Ontario Court confirms jurisdiction over claims of all Canadians who purchased shares on NASDAQ and TSX: Paniccia v. MDC Partners Inc. et al, 2017 ONSC 7298

Plaintiffs in class action claims for misrepresentation in the secondary market recently scored a victory when the Ontario Superior Court of Justice determined[1] that not only does it have jurisdiction over these claims brought by Canadians who purchased shares of a company registered in Canada on a foreign stock exchange, but that Canadian securities and tort law should apply to such claims.


In August 2015 Mr. Paniccia commenced a class action against MDC Partners Inc and its officers (together, "MDC") in Ontario for both a statutory misrepresentation claim under Part XXIII.1 of Ontario's Securities Act[2] and negligent misrepresentation. While initially the claim was brought on behalf of all global purchasers on the TSX and NASDAQ, he later amended the proposed class to include only Canadian purchasers on the TSX and NASDAQ.

MDC is a Canadian company with its registered office in Toronto, Ontario, but with its head office and investor relations group in New York. It is engaged worldwide in marking, communications and providing public relations services. At the material time, it was listed on both the TSX and NASDAQ. The vast majority of trading of the shares occurred on NASDAQ. An unknown number of shareholders (likely over 100) holding between 0.8% to 2.6% of MDC's shares reside in Canada. Mr. Paniccia himself purchased 245 shares of MDC on NASDAQ in April 2015.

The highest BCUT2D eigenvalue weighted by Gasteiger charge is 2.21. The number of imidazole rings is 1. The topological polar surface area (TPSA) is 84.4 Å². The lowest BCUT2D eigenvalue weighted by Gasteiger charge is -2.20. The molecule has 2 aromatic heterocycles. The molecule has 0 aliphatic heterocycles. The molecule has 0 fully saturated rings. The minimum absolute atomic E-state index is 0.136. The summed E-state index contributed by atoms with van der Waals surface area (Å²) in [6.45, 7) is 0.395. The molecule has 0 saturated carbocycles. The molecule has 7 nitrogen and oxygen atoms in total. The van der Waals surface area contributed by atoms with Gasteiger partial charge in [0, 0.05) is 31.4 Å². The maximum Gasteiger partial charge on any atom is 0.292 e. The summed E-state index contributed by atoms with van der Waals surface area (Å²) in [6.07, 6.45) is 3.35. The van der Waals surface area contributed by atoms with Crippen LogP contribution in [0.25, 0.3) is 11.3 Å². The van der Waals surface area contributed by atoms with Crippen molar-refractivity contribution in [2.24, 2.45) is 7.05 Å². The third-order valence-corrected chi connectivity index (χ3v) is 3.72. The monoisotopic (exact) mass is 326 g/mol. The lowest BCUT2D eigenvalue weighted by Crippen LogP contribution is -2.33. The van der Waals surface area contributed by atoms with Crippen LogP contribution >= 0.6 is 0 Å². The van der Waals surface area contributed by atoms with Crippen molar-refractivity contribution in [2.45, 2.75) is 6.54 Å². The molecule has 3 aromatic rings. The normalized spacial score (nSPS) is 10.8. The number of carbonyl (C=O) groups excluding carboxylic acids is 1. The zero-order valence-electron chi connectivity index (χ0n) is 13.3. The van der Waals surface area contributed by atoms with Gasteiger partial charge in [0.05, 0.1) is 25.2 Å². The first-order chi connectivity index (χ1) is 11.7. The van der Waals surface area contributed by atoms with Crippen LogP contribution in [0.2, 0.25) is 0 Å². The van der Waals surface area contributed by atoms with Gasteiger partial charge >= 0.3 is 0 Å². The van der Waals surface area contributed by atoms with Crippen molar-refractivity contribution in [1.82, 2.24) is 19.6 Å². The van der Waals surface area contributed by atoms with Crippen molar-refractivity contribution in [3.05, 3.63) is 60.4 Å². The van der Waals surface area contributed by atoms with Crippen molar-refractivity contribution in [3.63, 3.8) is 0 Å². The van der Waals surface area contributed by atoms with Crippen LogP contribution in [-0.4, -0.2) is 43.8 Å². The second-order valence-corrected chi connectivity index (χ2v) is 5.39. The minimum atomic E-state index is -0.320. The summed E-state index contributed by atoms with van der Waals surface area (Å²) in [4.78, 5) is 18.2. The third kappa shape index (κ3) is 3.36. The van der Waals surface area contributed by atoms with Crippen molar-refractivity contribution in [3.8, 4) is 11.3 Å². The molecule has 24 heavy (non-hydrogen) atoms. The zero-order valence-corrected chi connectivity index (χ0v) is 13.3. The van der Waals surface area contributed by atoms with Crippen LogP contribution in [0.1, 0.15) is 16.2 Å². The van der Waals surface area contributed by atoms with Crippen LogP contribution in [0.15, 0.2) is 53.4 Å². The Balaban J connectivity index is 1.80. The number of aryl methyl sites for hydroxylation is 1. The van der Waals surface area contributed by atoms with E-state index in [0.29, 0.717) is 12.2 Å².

In July 2015, a substantial MDC shareholder commenced a proposed class against MDC in the United States District Court for Southern District of New York on behalf of MDC share purchasers on NASDAQ. This action was dismissed with prejudice, before certification, in September 2016.

At the same time, the US Securities and Exchange Commission brought enforcement action against MDC, and in 2017 MDC paid $7 million in civil penalties.

Jurisdiction Challenge

MDC challenged the class definition, seeking to restrict the Ontario class to only the Canadians who purchased on the TSX, and excluding those who, like Mr. Paniccia, purchased shares on NASDAQ. While MDC conceded that the Ontario court had jurisdiction simpliciter over the claims of all Canadian purchasers, it argued that the Ontario court is forum non conveniens for Canadians who purchased on NASDAQ.

Following a detailed discussion of the forum non conveniens analysis and highlighting principles of comity, the Court found that Ontario was the appropriate forum for Canadians who purchased shares on NASDAQ, finding that...

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